Monday, 14 March 2011

Illness the French Way

Back in the middle of winter, a French friend of mine announced that he was suffering from "une bronchite".

Being the kind, caring friend that I am, my first question was, "Do you mean a French bronchite or an English bronchite?"

Given that he had been going to work all week, I was pretty sure it was the former and made him a cup of herbal tea with honey. Had it been the latter, I would have driven him to the hospital.

This is not to undermine my friend's suffering or accuse him of malingering. It's just a cultural and linguistic difference that I find interesting. Where the French have bronchitis, the British have a cough. What we call a tummy bug, they call "la gastro" (une gastro-entérite). We have a temperature; they have fever. We have sore throats, they have angina.

I don't think this is purely an example of common Latin-based French words sounding impressive to Anglophone ears. The French really do take their illnesses seriously. Sometimes I look at the quantities of prescription medicines that they consume and imagine the superbugs that they must be breeding by regular use of antibiotics and I think it's wasteful. But sometimes I think of their longevity and the quality of life here and I wonder if there isn't a positive side to it too. If I had a serious health problem, I'd certainly rather be in France than anywhere else. What do you think?

As a footnote, it was my turn to be ill last week. As I emerged from the bathroom on Thursday morning having just thrown up all of the night before's dinner, Understanding Frenchman looked at me in concern and said, "Do you need me to call a Doctor?"

"No," I replied. "I just need to phone my boss and tell her I'll be late for work this morning."

Perhaps I need to get over my Anglo-Saxon work ethic and become a little bit more French.

5 comments:

  1. I completely agree with you. Day two of my little winter colds I have friends saying "have you seen a doctor? you should see a doctor? you could have la grippe!" I've got a large box of meds that I'll end up throwing out.

    Do you think you get more tummy bugs here? I've been struck down for the last couple of months on and off. I had to go back to the Dr last week because nothing would work. I don't ever remember getting so many tummy bugs in NZ.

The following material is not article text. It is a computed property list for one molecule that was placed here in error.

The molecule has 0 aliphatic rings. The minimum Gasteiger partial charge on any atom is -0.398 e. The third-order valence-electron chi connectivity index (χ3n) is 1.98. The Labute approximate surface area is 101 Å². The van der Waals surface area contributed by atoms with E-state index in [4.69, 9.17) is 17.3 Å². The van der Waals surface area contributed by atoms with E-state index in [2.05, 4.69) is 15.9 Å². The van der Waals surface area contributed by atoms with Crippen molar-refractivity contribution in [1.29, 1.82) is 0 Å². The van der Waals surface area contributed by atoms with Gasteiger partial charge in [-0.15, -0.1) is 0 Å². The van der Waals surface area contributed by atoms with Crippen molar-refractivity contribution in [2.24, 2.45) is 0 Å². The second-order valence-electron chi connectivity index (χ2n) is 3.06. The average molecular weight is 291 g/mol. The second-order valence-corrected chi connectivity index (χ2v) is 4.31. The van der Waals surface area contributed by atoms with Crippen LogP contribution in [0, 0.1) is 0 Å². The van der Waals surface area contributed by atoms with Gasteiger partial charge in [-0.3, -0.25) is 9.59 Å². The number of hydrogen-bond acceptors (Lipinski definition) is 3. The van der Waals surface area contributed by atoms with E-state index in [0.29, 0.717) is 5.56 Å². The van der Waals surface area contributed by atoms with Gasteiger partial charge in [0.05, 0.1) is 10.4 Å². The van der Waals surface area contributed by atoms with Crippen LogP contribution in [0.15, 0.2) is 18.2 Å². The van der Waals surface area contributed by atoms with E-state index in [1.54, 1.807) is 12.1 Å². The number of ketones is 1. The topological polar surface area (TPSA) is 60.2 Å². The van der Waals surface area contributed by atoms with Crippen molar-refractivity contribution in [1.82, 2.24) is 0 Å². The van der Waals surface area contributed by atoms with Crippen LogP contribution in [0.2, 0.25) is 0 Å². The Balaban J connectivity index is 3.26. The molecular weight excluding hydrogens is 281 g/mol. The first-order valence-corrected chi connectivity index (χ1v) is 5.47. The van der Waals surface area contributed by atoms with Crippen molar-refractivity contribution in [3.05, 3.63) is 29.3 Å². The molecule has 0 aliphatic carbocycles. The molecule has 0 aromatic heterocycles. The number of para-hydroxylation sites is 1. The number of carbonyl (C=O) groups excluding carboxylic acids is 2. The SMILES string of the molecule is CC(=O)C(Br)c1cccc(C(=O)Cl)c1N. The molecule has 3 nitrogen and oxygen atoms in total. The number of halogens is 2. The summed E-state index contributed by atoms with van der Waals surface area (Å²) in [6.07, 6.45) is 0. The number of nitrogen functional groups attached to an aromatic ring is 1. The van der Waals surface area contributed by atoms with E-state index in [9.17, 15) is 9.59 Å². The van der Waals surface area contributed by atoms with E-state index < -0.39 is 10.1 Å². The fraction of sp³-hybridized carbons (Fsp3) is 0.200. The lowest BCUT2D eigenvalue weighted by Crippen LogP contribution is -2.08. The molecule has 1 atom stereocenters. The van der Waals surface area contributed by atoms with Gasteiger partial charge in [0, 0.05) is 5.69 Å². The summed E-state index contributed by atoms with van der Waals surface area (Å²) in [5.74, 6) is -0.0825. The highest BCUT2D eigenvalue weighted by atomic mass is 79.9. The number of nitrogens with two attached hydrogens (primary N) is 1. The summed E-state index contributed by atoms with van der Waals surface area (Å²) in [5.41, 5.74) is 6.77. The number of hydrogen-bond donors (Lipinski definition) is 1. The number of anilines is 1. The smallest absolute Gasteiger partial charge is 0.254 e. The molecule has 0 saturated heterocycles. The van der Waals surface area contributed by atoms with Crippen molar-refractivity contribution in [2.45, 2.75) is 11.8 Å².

I do wonder if the French are overmedicated? In NZ you just sort of get on with it and if you are so sick you can barely get out of bed, then its time to see the Dr! Maybe its because we have to pay.

    I have a Welsh friend who is currently having cancer treatment in France. I think I'll ask him about his perception of the healthcare he is receiving at the moment. I think if I was seriously ill I'd rather be here than in NZ.

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  2. Too funny. I've had a simple "gastro" in France and was immediately prescribed antibiotics whereas in Canada I would just let myself spew (from both ends, lol) until it was out of my system. Does that mean that the French are wussies???? LOL!

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  3. When I lived in France I was fascinated by the way people went pharmacy shopping, in much the same way as supermarket shopping! Large brown paper bags later....

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  4. I hardly ever get tummy bugs but my friend was visiting the other weekend and she had it too, so it must be doing the rounds.

    I think the reason the French take so many medicines is that they feel like they pay for them (through their mutuelles) but at the same time they don't feel the sting of paying for each individual prescription.

    Oneika, diplomacy prevents me from calling the French wussies :-P but I don't actually think the all the meds help them get better any quicker. Sometimes you just have to spew until it's gone!

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  5. You hit the nail on the head. Everything is amplified here. Sure, you have to go to the pharmacy to buy your meds (whereas in Toronto we could get quite a lot over the counter without having to speak to a pharmacist) but I think it just ramps things up. A cough is instantly cause for concern and here, let me prescribe you five different meds! I guess it keeps the economy going.

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